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I have a scenario where one main stored procedure calls a nested procedure and that nested procedure contains simple insert statements for multiple tables and almost every insert is taking so long

I know there are lots of possibilities for instance Disk, CPU, Memory, indexes and triggers

How do I find Clustered and NON-Clustered indexes are not the reason of this slowness?

Insert Statement:

INSERT INTO PEDetail with(rowLock) (CID,CustID,PpeID,PeID,SubSys1ID,SubSys2ID,CharacteristicID,cmbID,PETemplateID)      
SELECT CID,@PID,@PpeID,PeID,SubSys1ID,SubSys2ID,CharacteristicID,cmbID,PETemplateID      
FROM PEDetail with(nolock)   
where PpeID = @OldPpeid      

Table Structure:

 SET ANSI_NULLS ON
    GO

SET QUOTED_IDENTIFIER ON
GO

CREATE TABLE [dbo].[PEDetail](
    [CID] [int] NOT NULL,
    [CustID] [int] NOT NULL,
    [PpeID] [int] NOT NULL,
    [PeID] [int] NOT NULL,
    [SubSys1ID] [int] NOT NULL,
    [SubSys2ID] [int] NOT NULL,
    [CharacteristicID] [int] NOT NULL,
    [cmbID] [int] NOT NULL,
    [PETemplateID] [int] NOT NULL,
 CONSTRAINT [PK_PEDetail] PRIMARY KEY CLUSTERED 
(
    [CID] ASC,
    [CustID] ASC,
    [PpeID] ASC,
    [PeID] ASC,
    [SubSys1ID] ASC,
    [SubSys2ID] ASC,
    [CharacteristicID] ASC,
    [cmbID] ASC,
    [PETemplateID] ASC
)WITH (PAD_INDEX  = OFF, STATISTICS_NORECOMPUTE  = OFF, IGNORE_DUP_KEY = OFF, ALLOW_ROW_LOCKS  = ON, ALLOW_PAGE_LOCKS  = ON) ON [PRIMARY]
) ON [PRIMARY]

GO

ALTER TABLE [dbo].[PEDetail]  WITH CHECK ADD  CONSTRAINT [FK_PEDetail_PEHeader] FOREIGN KEY([PpeID], [PeID])
REFERENCES [dbo].[PEHeader] ([PpeID], [PeID])
GO

ALTER TABLE [dbo].[PEDetail] CHECK CONSTRAINT [FK_PEDetail_PEHeader]
GO

ALTER TABLE [dbo].[PEDetail] ADD  CONSTRAINT [DF_PEDetail_cmbID]  DEFAULT ((0)) FOR [cmbID]
GO

NON Clustered Indexes:

CREATE NONCLUSTERED INDEX [ix_PEDetail_CID_PeID_6] ON [dbo].[PEDetail] 
(
    [CID] ASC,
    [PeID] ASC,
    [SubSys1ID] ASC,
    [SubSys2ID] ASC,
    [CharacteristicID] ASC,
    [PETemplateID] ASC
)WITH (PAD_INDEX  = OFF, STATISTICS_NORECOMPUTE  = OFF, SORT_IN_TEMPDB = OFF, IGNORE_DUP_KEY = OFF, DROP_EXISTING = OFF, ONLINE = OFF, ALLOW_ROW_LOCKS  = ON, ALLOW_PAGE_LOCKS  = ON, FILLFACTOR = 90) ON [PRIMARY]
GO



CREATE NONCLUSTERED INDEX [IX_CID_CharacteristicID_CID_CharacteristicID] ON [dbo].[PEDetail] 
(
    [CID] ASC,
    [CharacteristicID] ASC
)
INCLUDE ( [PpeID]) WITH (PAD_INDEX  = OFF, STATISTICS_NORECOMPUTE  = OFF, SORT_IN_TEMPDB = OFF, IGNORE_DUP_KEY = OFF, DROP_EXISTING = OFF, ONLINE = OFF, ALLOW_ROW_LOCKS  = ON, ALLOW_PAGE_LOCKS  = ON, FILLFACTOR = 85) ON [PRIMARY]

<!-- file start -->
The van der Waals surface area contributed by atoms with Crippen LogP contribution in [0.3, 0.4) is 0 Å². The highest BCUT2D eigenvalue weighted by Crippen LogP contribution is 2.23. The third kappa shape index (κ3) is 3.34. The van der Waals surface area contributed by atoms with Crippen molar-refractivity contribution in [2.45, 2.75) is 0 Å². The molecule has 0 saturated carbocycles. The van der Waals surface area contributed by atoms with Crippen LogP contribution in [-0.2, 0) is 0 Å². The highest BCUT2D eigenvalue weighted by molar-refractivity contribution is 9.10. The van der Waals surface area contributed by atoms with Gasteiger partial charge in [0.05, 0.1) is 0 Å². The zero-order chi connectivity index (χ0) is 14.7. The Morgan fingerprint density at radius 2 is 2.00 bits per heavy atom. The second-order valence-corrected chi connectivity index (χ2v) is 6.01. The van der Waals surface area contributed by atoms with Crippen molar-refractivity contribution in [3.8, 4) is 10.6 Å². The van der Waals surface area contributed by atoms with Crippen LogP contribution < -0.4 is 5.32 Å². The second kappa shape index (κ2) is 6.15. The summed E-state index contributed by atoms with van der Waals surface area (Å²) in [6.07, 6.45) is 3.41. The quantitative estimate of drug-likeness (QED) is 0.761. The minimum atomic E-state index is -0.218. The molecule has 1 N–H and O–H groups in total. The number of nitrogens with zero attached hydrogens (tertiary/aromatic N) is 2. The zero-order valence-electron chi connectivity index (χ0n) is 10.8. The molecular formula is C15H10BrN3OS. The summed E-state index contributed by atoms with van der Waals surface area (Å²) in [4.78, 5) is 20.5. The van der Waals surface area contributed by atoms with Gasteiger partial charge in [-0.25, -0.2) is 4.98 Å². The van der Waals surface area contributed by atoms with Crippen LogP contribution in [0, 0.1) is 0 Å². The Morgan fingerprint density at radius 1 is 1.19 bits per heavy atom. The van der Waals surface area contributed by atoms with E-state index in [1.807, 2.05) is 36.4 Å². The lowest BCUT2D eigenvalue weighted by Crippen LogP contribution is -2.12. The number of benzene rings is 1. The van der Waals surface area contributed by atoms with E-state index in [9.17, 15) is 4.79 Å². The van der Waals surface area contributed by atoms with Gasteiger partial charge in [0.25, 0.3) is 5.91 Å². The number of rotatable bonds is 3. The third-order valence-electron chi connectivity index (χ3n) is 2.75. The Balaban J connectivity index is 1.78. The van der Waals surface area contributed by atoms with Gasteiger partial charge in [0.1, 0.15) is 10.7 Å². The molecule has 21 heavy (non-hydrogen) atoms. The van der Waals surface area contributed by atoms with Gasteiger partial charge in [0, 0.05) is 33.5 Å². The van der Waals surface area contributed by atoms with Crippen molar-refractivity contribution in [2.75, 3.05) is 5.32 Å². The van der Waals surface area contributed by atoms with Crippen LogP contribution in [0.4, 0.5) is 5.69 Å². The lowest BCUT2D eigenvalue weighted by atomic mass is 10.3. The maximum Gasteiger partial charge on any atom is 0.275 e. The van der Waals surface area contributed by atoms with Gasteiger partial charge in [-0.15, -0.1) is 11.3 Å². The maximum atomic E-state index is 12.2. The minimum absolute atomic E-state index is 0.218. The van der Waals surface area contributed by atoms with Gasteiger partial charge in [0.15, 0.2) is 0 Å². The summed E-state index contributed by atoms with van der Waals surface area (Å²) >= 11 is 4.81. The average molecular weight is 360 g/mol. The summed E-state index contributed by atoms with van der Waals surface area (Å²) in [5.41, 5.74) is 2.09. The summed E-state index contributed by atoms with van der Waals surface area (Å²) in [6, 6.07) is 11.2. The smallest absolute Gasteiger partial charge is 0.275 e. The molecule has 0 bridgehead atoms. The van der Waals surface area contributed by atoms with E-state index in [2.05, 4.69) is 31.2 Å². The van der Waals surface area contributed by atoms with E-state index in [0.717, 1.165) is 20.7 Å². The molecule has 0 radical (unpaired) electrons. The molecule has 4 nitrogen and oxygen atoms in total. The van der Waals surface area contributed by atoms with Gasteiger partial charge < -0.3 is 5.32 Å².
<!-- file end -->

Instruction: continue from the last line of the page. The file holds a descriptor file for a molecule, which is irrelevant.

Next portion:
GO


CREATE NONCLUSTERED INDEX [IX_PpeID_PeID] ON [dbo].[PEDetail] 
(
    [PpeID] ASC,
    [PeID] ASC
)
INCLUDE ( [CID],
[CustID],
[SubSys1ID],
[SubSys2ID],
[CharacteristicID],
[cmbID],
[PETemplateID]) WITH (PAD_INDEX  = OFF, STATISTICS_NORECOMPUTE  = OFF, SORT_IN_TEMPDB = OFF, IGNORE_DUP_KEY = OFF, DROP_EXISTING = OFF, ONLINE = OFF, ALLOW_ROW_LOCKS  = ON, ALLOW_PAGE_LOCKS  = ON, FILLFACTOR = 85) ON [PRIMARY]
GO
  • How long is "so long"? – Martin Smith Apr 26 at 9:14
  • Upload the actual execution plan to brentozar.com/pastetheplan and add the link to your question. Depending on the number of rows selected, the IX_PpeID_PeID index may or may not be optimal. An OPTION(RECOMPILE) query hint will help avoid parameter sniffing issues. – Dan Guzman Apr 26 at 9:17
  • All columns are in clustered index key, it looks little crazy for me. – Denis Rubashkin Apr 26 at 9:18
  • @martin for a single row 5 seconds – user164767 Apr 26 at 10:02
  • 1
    @user164767, do what you like but 5 seconds for a single row insert is much too long regardless of indexes. I suspect the SELECT as the cause of the extremely bad performance. This isn't to suggest your indexing doesn't need improvement. – Dan Guzman Apr 26 at 10:54
-1

The performance problem it's because of your clustered index. When you use clustered, and you add a new record, it needs to physically rearrange all records in the table to make space for it.

Drop the clustered index and create an unique non-clustered index instead. That should fix your performance problem.

As a general rule, I'd also recommend having a clustered index, but with only a numerical autoincremental id.

  • 1
    I understand why you would think that about clustered indexes as there is a lot of misunderstanding on this topic but "it needs to physically rearrange all records in the table to make space for it." is not the case. See stackoverflow.com/a/24470091/73226 – Martin Smith Apr 26 at 23:07
  • I’ve literally spent months destroying badly built clustered indexes in production environments to make queries faster. Let’s see if it helps with what the user needs. – Luis Alberto Barandiaran Apr 28 at 0:24

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